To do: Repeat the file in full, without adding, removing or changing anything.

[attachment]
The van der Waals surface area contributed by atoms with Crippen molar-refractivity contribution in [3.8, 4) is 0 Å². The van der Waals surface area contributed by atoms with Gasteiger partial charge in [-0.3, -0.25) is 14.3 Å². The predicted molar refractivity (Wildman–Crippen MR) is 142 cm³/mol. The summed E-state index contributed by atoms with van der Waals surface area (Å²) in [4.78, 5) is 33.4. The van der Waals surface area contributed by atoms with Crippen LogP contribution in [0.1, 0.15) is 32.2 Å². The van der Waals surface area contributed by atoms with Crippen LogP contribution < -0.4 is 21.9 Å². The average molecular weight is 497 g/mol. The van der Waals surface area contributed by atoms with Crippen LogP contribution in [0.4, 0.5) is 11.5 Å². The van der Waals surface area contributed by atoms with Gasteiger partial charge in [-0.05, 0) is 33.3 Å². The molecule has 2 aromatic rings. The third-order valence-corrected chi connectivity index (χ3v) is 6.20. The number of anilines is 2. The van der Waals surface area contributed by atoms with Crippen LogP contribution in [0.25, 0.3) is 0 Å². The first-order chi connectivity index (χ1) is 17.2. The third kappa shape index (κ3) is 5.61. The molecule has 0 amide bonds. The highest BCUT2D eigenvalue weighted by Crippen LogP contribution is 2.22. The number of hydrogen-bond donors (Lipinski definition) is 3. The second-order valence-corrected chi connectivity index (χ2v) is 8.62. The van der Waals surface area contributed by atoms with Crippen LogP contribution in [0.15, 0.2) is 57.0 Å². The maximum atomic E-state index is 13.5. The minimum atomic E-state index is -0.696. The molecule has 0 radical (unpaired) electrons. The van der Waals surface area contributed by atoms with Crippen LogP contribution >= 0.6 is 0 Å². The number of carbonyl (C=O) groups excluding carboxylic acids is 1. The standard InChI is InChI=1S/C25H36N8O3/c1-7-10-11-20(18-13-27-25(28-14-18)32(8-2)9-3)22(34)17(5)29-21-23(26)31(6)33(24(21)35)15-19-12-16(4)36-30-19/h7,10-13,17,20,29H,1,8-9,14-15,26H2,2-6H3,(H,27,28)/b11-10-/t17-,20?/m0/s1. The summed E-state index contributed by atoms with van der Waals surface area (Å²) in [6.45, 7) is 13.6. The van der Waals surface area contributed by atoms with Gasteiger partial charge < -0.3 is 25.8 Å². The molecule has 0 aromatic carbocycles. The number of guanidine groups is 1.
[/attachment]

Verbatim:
The van der Waals surface area contributed by atoms with Crippen molar-refractivity contribution in [3.8, 4) is 0 Å². The van der Waals surface area contributed by atoms with Gasteiger partial charge in [-0.3, -0.25) is 14.3 Å². The predicted molar refractivity (Wildman–Crippen MR) is 142 cm³/mol. The summed E-state index contributed by atoms with van der Waals surface area (Å²) in [4.78, 5) is 33.4. The van der Waals surface area contributed by atoms with Crippen LogP contribution in [0.1, 0.15) is 32.2 Å². The van der Waals surface area contributed by atoms with Crippen LogP contribution < -0.4 is 21.9 Å². The average molecular weight is 497 g/mol. The van der Waals surface area contributed by atoms with Crippen LogP contribution in [0.4, 0.5) is 11.5 Å². The van der Waals surface area contributed by atoms with Gasteiger partial charge in [-0.05, 0) is 33.3 Å². The molecule has 2 aromatic rings. The third-order valence-corrected chi connectivity index (χ3v) is 6.20. The number of anilines is 2. The van der Waals surface area contributed by atoms with Crippen LogP contribution in [0.25, 0.3) is 0 Å². The first-order chi connectivity index (χ1) is 17.2. The third kappa shape index (κ3) is 5.61. The molecule has 0 amide bonds. The highest BCUT2D eigenvalue weighted by Crippen LogP contribution is 2.22. The number of hydrogen-bond donors (Lipinski definition) is 3. The second-order valence-corrected chi connectivity index (χ2v) is 8.62. The van der Waals surface area contributed by atoms with Crippen LogP contribution in [0.15, 0.2) is 57.0 Å². The maximum atomic E-state index is 13.5. The minimum atomic E-state index is -0.696. The molecule has 0 radical (unpaired) electrons. The van der Waals surface area contributed by atoms with Crippen LogP contribution >= 0.6 is 0 Å². The number of carbonyl (C=O) groups excluding carboxylic acids is 1. The standard InChI is InChI=1S/C25H36N8O3/c1-7-10-11-20(18-13-27-25(28-14-18)32(8-2)9-3)22(34)17(5)29-21-23(26)31(6)33(24(21)35)15-19-12-16(4)36-30-19/h7,10-13,17,20,29H,1,8-9,14-15,26H2,2-6H3,(H,27,28)/b11-10-/t17-,20?/m0/s1. The summed E-state index contributed by atoms with van der Waals surface area (Å²) in [6.45, 7) is 13.6. The van der Waals surface area contributed by atoms with Gasteiger partial charge < -0.3 is 25.8 Å². The molecule has 0 aromatic carbocycles. The number of guanidine groups is 1.